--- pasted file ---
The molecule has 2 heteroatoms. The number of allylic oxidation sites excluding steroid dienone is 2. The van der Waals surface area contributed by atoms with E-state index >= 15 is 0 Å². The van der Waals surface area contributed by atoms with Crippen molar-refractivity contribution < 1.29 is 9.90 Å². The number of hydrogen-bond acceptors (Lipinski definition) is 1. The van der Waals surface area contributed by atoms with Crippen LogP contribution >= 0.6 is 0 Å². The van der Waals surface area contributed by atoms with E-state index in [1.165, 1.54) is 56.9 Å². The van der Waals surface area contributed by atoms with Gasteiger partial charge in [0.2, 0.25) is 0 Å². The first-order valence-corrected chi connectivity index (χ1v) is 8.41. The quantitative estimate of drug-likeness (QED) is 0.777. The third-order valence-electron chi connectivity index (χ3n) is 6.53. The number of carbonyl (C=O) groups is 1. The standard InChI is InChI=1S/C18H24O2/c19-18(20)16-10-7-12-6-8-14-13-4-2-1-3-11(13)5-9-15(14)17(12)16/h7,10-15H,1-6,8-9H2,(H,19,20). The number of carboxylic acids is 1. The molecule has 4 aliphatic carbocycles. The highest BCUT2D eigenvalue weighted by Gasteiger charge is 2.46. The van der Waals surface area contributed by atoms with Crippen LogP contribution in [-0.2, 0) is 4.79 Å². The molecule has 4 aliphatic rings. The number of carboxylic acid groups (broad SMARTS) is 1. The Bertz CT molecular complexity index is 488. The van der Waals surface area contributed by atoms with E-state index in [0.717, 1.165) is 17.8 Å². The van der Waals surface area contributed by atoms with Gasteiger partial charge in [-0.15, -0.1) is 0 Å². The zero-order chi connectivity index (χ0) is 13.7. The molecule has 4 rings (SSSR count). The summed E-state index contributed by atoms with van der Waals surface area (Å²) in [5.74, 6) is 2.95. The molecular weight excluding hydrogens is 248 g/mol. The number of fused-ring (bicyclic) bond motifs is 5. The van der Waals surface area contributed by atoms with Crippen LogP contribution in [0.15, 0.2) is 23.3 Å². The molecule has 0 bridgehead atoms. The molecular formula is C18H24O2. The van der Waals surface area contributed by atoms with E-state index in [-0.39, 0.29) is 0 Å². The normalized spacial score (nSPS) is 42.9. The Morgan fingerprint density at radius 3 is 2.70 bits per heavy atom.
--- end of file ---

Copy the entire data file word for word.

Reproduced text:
The molecule has 2 heteroatoms. The number of allylic oxidation sites excluding steroid dienone is 2. The van der Waals surface area contributed by atoms with E-state index >= 15 is 0 Å². The van der Waals surface area contributed by atoms with Crippen molar-refractivity contribution < 1.29 is 9.90 Å². The number of hydrogen-bond acceptors (Lipinski definition) is 1. The van der Waals surface area contributed by atoms with Crippen LogP contribution >= 0.6 is 0 Å². The van der Waals surface area contributed by atoms with E-state index in [1.165, 1.54) is 56.9 Å². The van der Waals surface area contributed by atoms with Gasteiger partial charge in [0.2, 0.25) is 0 Å². The first-order valence-corrected chi connectivity index (χ1v) is 8.41. The quantitative estimate of drug-likeness (QED) is 0.777. The third-order valence-electron chi connectivity index (χ3n) is 6.53. The number of carbonyl (C=O) groups is 1. The standard InChI is InChI=1S/C18H24O2/c19-18(20)16-10-7-12-6-8-14-13-4-2-1-3-11(13)5-9-15(14)17(12)16/h7,10-15H,1-6,8-9H2,(H,19,20). The number of carboxylic acids is 1. The molecule has 4 aliphatic carbocycles. The highest BCUT2D eigenvalue weighted by Gasteiger charge is 2.46. The van der Waals surface area contributed by atoms with Crippen LogP contribution in [-0.2, 0) is 4.79 Å². The molecule has 4 aliphatic rings. The number of carboxylic acid groups (broad SMARTS) is 1. The Bertz CT molecular complexity index is 488. The van der Waals surface area contributed by atoms with E-state index in [0.717, 1.165) is 17.8 Å². The van der Waals surface area contributed by atoms with Gasteiger partial charge in [-0.15, -0.1) is 0 Å². The zero-order chi connectivity index (χ0) is 13.7. The molecule has 4 rings (SSSR count). The summed E-state index contributed by atoms with van der Waals surface area (Å²) in [5.74, 6) is 2.95. The molecular weight excluding hydrogens is 248 g/mol. The number of fused-ring (bicyclic) bond motifs is 5. The van der Waals surface area contributed by atoms with Crippen LogP contribution in [0.15, 0.2) is 23.3 Å². The molecule has 0 bridgehead atoms. The molecular formula is C18H24O2. The van der Waals surface area contributed by atoms with E-state index in [-0.39, 0.29) is 0 Å². The normalized spacial score (nSPS) is 42.9. The Morgan fingerprint density at radius 3 is 2.70 bits per heavy atom.